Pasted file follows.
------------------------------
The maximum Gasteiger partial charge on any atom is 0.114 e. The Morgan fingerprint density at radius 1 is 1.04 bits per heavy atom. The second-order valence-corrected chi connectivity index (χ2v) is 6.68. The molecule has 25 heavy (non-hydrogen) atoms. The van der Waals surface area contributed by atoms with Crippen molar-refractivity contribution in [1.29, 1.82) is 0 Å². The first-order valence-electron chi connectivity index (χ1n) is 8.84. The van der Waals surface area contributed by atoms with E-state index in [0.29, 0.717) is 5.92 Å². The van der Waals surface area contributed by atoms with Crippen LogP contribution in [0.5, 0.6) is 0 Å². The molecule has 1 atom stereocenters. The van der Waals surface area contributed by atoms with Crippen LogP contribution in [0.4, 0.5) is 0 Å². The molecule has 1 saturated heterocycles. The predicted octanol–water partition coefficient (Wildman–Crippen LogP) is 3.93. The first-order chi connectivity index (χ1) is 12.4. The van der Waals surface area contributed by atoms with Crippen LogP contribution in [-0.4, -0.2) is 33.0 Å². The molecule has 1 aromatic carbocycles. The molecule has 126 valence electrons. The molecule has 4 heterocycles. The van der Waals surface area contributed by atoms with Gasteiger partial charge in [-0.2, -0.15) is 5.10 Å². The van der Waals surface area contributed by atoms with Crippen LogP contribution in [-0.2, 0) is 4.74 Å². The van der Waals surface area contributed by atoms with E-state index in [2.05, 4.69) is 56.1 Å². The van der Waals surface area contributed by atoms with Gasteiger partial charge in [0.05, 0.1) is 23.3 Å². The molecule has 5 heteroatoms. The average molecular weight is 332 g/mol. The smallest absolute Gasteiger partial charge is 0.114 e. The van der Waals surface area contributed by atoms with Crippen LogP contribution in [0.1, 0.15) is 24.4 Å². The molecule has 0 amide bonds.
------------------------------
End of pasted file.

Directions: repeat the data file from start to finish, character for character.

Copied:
The maximum Gasteiger partial charge on any atom is 0.114 e. The Morgan fingerprint density at radius 1 is 1.04 bits per heavy atom. The second-order valence-corrected chi connectivity index (χ2v) is 6.68. The molecule has 25 heavy (non-hydrogen) atoms. The van der Waals surface area contributed by atoms with Crippen molar-refractivity contribution in [1.29, 1.82) is 0 Å². The first-order valence-electron chi connectivity index (χ1n) is 8.84. The van der Waals surface area contributed by atoms with E-state index in [0.29, 0.717) is 5.92 Å². The van der Waals surface area contributed by atoms with Crippen LogP contribution in [0.5, 0.6) is 0 Å². The molecule has 1 atom stereocenters. The van der Waals surface area contributed by atoms with Crippen LogP contribution in [0.4, 0.5) is 0 Å². The molecule has 1 saturated heterocycles. The predicted octanol–water partition coefficient (Wildman–Crippen LogP) is 3.93. The first-order chi connectivity index (χ1) is 12.4. The van der Waals surface area contributed by atoms with Crippen LogP contribution in [-0.4, -0.2) is 33.0 Å². The molecule has 1 aromatic carbocycles. The molecule has 126 valence electrons. The molecule has 4 heterocycles. The van der Waals surface area contributed by atoms with Gasteiger partial charge in [-0.2, -0.15) is 5.10 Å². The van der Waals surface area contributed by atoms with Crippen LogP contribution in [-0.2, 0) is 4.74 Å². The van der Waals surface area contributed by atoms with E-state index in [2.05, 4.69) is 56.1 Å². The van der Waals surface area contributed by atoms with Gasteiger partial charge in [0.05, 0.1) is 23.3 Å². The molecule has 5 heteroatoms. The average molecular weight is 332 g/mol. The smallest absolute Gasteiger partial charge is 0.114 e. The van der Waals surface area contributed by atoms with Crippen LogP contribution in [0.1, 0.15) is 24.4 Å². The molecule has 0 amide bonds.